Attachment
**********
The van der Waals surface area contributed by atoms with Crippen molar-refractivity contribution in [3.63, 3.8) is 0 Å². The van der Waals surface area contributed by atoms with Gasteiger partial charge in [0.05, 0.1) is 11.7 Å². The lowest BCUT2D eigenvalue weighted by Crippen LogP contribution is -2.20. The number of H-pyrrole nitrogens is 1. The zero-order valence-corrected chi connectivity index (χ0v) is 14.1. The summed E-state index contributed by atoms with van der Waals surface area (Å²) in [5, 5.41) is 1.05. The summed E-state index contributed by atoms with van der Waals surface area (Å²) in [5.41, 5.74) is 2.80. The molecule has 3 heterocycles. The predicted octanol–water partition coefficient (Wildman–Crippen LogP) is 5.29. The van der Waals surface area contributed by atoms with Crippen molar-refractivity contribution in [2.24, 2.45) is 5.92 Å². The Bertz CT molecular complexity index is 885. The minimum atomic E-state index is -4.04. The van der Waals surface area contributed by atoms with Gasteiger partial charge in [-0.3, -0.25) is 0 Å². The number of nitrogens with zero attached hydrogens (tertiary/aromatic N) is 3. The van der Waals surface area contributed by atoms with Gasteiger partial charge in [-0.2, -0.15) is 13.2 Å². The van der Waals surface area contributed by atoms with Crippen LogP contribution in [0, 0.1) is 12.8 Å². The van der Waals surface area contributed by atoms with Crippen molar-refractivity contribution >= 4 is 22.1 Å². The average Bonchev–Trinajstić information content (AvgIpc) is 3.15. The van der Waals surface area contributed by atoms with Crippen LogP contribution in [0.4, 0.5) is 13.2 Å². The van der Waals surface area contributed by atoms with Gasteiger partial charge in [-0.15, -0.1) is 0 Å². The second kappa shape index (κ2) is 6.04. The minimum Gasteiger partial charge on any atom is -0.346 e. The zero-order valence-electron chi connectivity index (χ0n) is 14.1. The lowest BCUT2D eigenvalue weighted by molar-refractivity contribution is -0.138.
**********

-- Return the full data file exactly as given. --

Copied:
The van der Waals surface area contributed by atoms with Crippen molar-refractivity contribution in [3.63, 3.8) is 0 Å². The van der Waals surface area contributed by atoms with Gasteiger partial charge in [0.05, 0.1) is 11.7 Å². The lowest BCUT2D eigenvalue weighted by Crippen LogP contribution is -2.20. The number of H-pyrrole nitrogens is 1. The zero-order valence-corrected chi connectivity index (χ0v) is 14.1. The summed E-state index contributed by atoms with van der Waals surface area (Å²) in [5, 5.41) is 1.05. The summed E-state index contributed by atoms with van der Waals surface area (Å²) in [5.41, 5.74) is 2.80. The molecule has 3 heterocycles. The predicted octanol–water partition coefficient (Wildman–Crippen LogP) is 5.29. The van der Waals surface area contributed by atoms with Crippen molar-refractivity contribution in [2.24, 2.45) is 5.92 Å². The Bertz CT molecular complexity index is 885. The minimum atomic E-state index is -4.04. The van der Waals surface area contributed by atoms with Gasteiger partial charge in [-0.3, -0.25) is 0 Å². The number of nitrogens with zero attached hydrogens (tertiary/aromatic N) is 3. The van der Waals surface area contributed by atoms with Gasteiger partial charge in [-0.2, -0.15) is 13.2 Å². The van der Waals surface area contributed by atoms with Crippen LogP contribution in [0, 0.1) is 12.8 Å². The van der Waals surface area contributed by atoms with Crippen molar-refractivity contribution >= 4 is 22.1 Å². The average Bonchev–Trinajstić information content (AvgIpc) is 3.15. The van der Waals surface area contributed by atoms with Crippen LogP contribution in [0.4, 0.5) is 13.2 Å². The van der Waals surface area contributed by atoms with Gasteiger partial charge in [-0.15, -0.1) is 0 Å². The second kappa shape index (κ2) is 6.04. The minimum Gasteiger partial charge on any atom is -0.346 e. The zero-order valence-electron chi connectivity index (χ0n) is 14.1. The lowest BCUT2D eigenvalue weighted by molar-refractivity contribution is -0.138.